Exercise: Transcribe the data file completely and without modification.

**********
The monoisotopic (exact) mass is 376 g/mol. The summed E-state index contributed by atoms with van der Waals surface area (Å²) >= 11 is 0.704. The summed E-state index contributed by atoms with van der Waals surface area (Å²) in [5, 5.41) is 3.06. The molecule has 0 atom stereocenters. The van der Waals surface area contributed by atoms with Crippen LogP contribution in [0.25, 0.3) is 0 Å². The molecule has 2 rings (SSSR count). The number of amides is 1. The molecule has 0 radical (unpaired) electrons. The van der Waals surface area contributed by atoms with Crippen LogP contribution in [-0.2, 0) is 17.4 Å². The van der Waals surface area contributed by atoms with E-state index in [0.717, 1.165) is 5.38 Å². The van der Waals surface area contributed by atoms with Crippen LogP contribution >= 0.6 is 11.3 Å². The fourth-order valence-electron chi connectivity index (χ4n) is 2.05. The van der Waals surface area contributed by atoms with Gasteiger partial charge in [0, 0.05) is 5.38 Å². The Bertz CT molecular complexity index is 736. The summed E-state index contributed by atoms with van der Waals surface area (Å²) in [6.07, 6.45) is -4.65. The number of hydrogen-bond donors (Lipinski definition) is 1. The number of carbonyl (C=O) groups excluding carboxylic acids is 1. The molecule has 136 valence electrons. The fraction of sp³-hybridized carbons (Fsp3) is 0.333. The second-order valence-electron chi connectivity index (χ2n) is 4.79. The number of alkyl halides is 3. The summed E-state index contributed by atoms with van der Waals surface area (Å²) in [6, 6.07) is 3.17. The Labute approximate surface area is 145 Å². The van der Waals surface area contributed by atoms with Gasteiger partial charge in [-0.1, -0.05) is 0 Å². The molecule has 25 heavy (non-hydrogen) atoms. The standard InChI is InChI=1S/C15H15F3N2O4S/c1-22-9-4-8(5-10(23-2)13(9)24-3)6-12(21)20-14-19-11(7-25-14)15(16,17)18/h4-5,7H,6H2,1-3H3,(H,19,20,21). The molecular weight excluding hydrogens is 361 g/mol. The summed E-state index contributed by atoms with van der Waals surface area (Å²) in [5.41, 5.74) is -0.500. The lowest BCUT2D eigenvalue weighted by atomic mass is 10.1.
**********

The monoisotopic (exact) mass is 376 g/mol. The summed E-state index contributed by atoms with van der Waals surface area (Å²) >= 11 is 0.704. The summed E-state index contributed by atoms with van der Waals surface area (Å²) in [5, 5.41) is 3.06. The molecule has 0 atom stereocenters. The van der Waals surface area contributed by atoms with Crippen LogP contribution in [0.25, 0.3) is 0 Å². The molecule has 2 rings (SSSR count). The number of amides is 1. The molecule has 0 radical (unpaired) electrons. The van der Waals surface area contributed by atoms with Crippen LogP contribution in [-0.2, 0) is 17.4 Å². The van der Waals surface area contributed by atoms with E-state index in [0.717, 1.165) is 5.38 Å². The van der Waals surface area contributed by atoms with Crippen LogP contribution >= 0.6 is 11.3 Å². The fourth-order valence-electron chi connectivity index (χ4n) is 2.05. The van der Waals surface area contributed by atoms with Gasteiger partial charge in [0, 0.05) is 5.38 Å². The Bertz CT molecular complexity index is 736. The summed E-state index contributed by atoms with van der Waals surface area (Å²) in [6.07, 6.45) is -4.65. The number of hydrogen-bond donors (Lipinski definition) is 1. The number of carbonyl (C=O) groups excluding carboxylic acids is 1. The molecule has 136 valence electrons. The fraction of sp³-hybridized carbons (Fsp3) is 0.333. The second-order valence-electron chi connectivity index (χ2n) is 4.79. The number of alkyl halides is 3. The summed E-state index contributed by atoms with van der Waals surface area (Å²) in [6, 6.07) is 3.17. The Labute approximate surface area is 145 Å². The van der Waals surface area contributed by atoms with Gasteiger partial charge in [-0.1, -0.05) is 0 Å². The molecule has 25 heavy (non-hydrogen) atoms. The standard InChI is InChI=1S/C15H15F3N2O4S/c1-22-9-4-8(5-10(23-2)13(9)24-3)6-12(21)20-14-19-11(7-25-14)15(16,17)18/h4-5,7H,6H2,1-3H3,(H,19,20,21). The molecular weight excluding hydrogens is 361 g/mol. The summed E-state index contributed by atoms with van der Waals surface area (Å²) in [5.41, 5.74) is -0.500. The lowest BCUT2D eigenvalue weighted by atomic mass is 10.1.